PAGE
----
Crimean Tatar leader Mustafa Dzhemilev and two Yazidi women, Nadia Murad Basee and Lamiya Aji Bashar, are the favorites to win the 2016 Sakharov Prize after all the nominees for the human rights prize were presented at the European Parliament's Foreign Affairs Committee on October 6.
Dzhemilev is a well-known Soviet-era human rights activist and former chairman of the Meijlis of the Crimean Tatars who has been banned from Crimea since the illegal Russian annexation of the peninsula in 2014. He is backed by the two center-right groups in the European Parliament.
The social-democratic groups and the liberal group have put forward Murad Basee and Aji Bashar. Both were abducted by Islamic State militants when their village in northern Iraq was taken over by the militant group in 2014. They escaped and are now advocates for the Yazidi community.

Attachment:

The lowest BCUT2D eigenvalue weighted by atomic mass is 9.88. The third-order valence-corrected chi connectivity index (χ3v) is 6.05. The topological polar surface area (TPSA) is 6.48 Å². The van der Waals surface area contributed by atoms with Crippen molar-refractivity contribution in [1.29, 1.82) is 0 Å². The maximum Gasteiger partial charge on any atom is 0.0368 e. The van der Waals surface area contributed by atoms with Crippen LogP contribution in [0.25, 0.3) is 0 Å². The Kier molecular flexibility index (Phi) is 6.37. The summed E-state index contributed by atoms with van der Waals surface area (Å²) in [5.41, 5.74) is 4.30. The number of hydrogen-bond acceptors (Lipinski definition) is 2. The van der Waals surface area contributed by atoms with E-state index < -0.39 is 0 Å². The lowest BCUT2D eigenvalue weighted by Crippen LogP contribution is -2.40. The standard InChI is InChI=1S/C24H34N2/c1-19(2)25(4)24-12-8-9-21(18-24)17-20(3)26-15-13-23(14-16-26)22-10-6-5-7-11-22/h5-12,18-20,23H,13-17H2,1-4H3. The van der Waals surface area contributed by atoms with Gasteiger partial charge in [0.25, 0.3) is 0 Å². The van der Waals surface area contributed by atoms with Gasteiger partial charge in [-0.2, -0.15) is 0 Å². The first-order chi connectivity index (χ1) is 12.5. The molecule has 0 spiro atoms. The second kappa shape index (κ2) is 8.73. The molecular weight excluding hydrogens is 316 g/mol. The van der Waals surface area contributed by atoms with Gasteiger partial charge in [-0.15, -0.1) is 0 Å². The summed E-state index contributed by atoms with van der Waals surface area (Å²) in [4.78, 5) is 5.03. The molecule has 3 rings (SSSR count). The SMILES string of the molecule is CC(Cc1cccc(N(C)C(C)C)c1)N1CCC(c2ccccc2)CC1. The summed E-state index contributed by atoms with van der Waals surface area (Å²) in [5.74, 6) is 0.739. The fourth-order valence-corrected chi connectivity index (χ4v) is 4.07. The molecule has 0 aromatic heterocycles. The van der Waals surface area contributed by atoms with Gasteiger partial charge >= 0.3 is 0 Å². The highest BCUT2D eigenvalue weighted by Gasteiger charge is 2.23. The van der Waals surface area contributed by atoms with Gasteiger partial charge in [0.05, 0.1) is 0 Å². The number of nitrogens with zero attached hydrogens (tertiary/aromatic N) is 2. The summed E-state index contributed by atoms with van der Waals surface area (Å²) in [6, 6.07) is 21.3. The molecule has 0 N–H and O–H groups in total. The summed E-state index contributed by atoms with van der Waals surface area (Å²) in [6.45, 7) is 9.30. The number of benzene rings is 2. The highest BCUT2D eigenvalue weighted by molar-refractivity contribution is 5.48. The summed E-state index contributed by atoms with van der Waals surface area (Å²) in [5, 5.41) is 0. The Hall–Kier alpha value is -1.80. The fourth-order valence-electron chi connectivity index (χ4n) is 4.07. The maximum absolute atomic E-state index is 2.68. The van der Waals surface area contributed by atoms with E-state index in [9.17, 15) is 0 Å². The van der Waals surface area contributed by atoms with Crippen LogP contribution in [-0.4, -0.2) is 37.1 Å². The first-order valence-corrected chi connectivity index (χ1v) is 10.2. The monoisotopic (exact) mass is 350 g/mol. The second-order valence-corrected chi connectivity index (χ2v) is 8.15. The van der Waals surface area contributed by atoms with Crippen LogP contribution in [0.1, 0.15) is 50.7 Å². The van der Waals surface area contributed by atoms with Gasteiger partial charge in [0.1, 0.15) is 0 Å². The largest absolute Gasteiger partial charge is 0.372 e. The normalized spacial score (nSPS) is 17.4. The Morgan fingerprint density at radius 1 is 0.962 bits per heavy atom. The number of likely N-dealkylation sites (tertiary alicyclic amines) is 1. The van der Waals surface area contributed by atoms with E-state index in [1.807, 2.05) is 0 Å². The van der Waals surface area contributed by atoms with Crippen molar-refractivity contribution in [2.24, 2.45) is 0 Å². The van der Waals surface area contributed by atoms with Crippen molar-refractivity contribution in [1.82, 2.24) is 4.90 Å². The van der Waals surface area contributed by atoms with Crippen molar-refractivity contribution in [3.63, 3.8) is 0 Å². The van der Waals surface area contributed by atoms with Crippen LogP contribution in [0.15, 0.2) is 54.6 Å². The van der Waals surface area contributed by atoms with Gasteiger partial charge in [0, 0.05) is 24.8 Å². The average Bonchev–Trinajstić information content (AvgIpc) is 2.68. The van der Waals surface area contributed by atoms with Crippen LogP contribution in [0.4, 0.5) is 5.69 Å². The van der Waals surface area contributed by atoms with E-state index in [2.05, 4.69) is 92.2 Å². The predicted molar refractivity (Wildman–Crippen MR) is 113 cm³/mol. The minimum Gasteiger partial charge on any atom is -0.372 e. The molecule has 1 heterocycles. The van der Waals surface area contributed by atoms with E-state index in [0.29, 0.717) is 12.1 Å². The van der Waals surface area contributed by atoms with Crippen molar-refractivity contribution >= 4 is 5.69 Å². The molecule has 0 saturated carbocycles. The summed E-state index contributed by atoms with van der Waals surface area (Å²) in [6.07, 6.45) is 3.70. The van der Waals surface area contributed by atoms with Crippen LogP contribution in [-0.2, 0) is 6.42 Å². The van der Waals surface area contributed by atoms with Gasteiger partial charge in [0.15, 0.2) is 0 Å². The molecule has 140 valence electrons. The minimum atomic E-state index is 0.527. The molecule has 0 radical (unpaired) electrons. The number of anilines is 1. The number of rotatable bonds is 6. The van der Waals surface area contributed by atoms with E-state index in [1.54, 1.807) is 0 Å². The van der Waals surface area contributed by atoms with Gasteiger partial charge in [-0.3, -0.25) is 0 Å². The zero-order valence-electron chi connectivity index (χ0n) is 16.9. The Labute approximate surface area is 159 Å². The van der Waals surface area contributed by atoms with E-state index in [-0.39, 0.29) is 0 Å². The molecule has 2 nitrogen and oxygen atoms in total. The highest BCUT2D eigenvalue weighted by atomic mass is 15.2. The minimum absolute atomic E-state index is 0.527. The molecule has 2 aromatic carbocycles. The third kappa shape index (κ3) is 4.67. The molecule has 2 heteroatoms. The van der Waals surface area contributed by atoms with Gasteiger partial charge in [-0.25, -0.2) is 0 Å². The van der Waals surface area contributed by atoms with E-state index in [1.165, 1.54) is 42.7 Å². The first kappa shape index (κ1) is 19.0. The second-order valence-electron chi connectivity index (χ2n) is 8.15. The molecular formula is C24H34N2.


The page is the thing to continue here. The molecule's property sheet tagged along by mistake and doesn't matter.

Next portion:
The Turkish journalist Can Dundar is an outsider for the prize, backed by the Greens, a far-right group, and the far left. He is the former editor in chief for the Turkish daily Cumhuriyet and was arrested when his newspaper reported that the Turkish intelligence service was smuggling arms to rebels in Syria.
Ilham Tohti, an advocate for China's Uyghur minority, is the final candidate.
The Parliament's committees on foreign affairs and development will shortlist three candidates on October 11 before the parliament president and the chairpersons of the eight political groups decide on a winner on October 27.